The Forgotten Land may not nail the world-building or plotting, but it’s not snoozing when it comes to Kirby’s transformations. In fact, the new optional Treasure Road activities highlight his absorptive arsenal better than in any previous game. These short stages help players learn how to maximize the various functions of each copy ability, whether that’s for light environmental puzzles—such as the Drill ability to burrow under barriers—or to do battle armed with chakrams, axes, flames, and more. Between the Road and the relatively lengthy main quest—six zones with five stages each and a post-game area that remixes harder versions of earlier levels—The Forgotten Land really gives Kirby’s powers a workout.
That these abilities are purchased with the “kudos” earned from an efficiently fought battle shows yet again how Triangle Strategy always follows through on consequences—even good ones. In the world of this game, even something as casual as a thank you becomes a test of your character, and in the player’s hands, the fruits of such gratitude can become yet another weapon with which to win an exceedingly bloody war by any means.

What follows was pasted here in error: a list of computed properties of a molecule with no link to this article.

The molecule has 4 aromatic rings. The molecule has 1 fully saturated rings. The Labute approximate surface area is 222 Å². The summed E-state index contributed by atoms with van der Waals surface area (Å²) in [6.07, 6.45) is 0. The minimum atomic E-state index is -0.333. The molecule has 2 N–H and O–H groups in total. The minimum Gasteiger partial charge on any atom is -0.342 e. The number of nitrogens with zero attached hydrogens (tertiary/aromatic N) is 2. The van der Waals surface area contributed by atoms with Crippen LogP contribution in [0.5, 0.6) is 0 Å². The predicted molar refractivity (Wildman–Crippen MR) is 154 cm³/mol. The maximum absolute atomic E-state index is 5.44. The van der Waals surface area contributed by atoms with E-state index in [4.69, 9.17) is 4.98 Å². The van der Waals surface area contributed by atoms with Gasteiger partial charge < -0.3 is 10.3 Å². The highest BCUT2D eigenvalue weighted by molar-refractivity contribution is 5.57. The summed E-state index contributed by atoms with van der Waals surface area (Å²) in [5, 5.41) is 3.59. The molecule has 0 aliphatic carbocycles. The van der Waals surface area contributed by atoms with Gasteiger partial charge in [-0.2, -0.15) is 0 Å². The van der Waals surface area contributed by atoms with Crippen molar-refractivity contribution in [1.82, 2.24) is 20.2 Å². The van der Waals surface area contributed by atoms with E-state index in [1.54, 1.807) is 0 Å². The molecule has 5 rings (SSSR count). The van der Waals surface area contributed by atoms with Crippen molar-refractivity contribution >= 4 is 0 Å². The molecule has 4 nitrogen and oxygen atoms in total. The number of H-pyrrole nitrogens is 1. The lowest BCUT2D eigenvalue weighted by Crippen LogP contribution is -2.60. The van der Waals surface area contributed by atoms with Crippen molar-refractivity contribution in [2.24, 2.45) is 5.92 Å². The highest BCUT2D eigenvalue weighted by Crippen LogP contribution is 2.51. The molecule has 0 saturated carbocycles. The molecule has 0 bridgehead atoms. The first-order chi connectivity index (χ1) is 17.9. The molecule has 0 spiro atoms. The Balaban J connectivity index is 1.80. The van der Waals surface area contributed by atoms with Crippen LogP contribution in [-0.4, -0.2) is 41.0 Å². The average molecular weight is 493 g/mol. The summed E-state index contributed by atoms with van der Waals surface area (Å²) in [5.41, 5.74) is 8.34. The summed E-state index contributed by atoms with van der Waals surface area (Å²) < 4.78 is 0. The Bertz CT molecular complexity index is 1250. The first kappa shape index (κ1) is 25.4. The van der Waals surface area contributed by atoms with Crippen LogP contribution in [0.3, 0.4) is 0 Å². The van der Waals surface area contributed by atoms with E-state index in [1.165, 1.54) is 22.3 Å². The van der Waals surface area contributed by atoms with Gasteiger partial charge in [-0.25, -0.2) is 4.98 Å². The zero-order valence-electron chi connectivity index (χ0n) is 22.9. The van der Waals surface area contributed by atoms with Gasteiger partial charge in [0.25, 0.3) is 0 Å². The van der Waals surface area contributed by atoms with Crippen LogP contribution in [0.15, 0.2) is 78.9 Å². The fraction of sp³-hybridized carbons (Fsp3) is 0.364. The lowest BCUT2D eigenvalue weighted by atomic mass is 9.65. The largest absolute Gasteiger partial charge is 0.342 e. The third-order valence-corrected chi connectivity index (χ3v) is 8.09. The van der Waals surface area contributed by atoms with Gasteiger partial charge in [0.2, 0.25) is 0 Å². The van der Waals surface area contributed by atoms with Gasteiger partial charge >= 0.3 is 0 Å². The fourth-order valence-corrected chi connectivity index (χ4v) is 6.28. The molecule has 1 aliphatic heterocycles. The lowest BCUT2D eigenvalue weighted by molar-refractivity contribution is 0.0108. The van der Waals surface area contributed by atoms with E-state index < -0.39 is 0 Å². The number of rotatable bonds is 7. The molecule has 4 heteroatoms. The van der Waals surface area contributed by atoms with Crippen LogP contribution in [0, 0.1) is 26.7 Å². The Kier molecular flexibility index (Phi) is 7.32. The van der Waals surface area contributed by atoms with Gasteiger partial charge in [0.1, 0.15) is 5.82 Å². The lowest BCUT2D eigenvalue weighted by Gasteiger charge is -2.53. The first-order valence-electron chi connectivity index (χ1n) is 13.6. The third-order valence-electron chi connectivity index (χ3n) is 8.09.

In the end, this is a fundamentally a grind-heavy game, as players rerun the same 12 mission types over and over again in various locations, slowly unlocking new lore about the alien forces. But by introducing difficulty “mutation” modifiers and offering a wide variety of team compositions, Rainbow Six Extraction is able to mask its most routine elements and continue, even at lower difficulties, to keep players excitedly on their toes.
Vanguard, then, feels more like a tasting menu than a balanced meal. You get to sneak through ducts, scramble up walls in a decrepit department store, commandeer a dive bomber, and wield a flamethrower in order to clear out some anti-aircraft bunkers. It’s high-quality stuff, but it’s unlikely that it’ll all be to any one player’s satisfaction, and there’s no option to skip through chapters of the campaign or to get more time as Lady Nightingale. But in fairness, that’s what the very customizable multiplayer modes and offerings are for.
A sports bike has two wheels, and wisely, instead of trying to reinvent those, Riders Republic provides players with iconic courses on which to ride its perfectly tuned bikes—and skis and jetpacks to boot. If anything, the developers at Ubisoft Annecy have gone to admirable lengths to make sure that nothing mechanically gets in the way of that fun. How odd, then, that so much of Riders Republic’s gameplay ends up bogged down under onerous checklists and thankless grinds that are the very antithesis of the game’s YOLO mentality.
It’s true that the game’s card-based randomness may allow some players to stumble through boss encounters without properly solving them. But what is the proper way to come at most things is a social construct. Allowing players to find their own, occasionally lucky, way through the game is a brilliant way to demonstrate Inscryption’s cards-as-life theme. There’s no one right way to live, and despite all your preparation, sometimes you may draw an unlucky hand.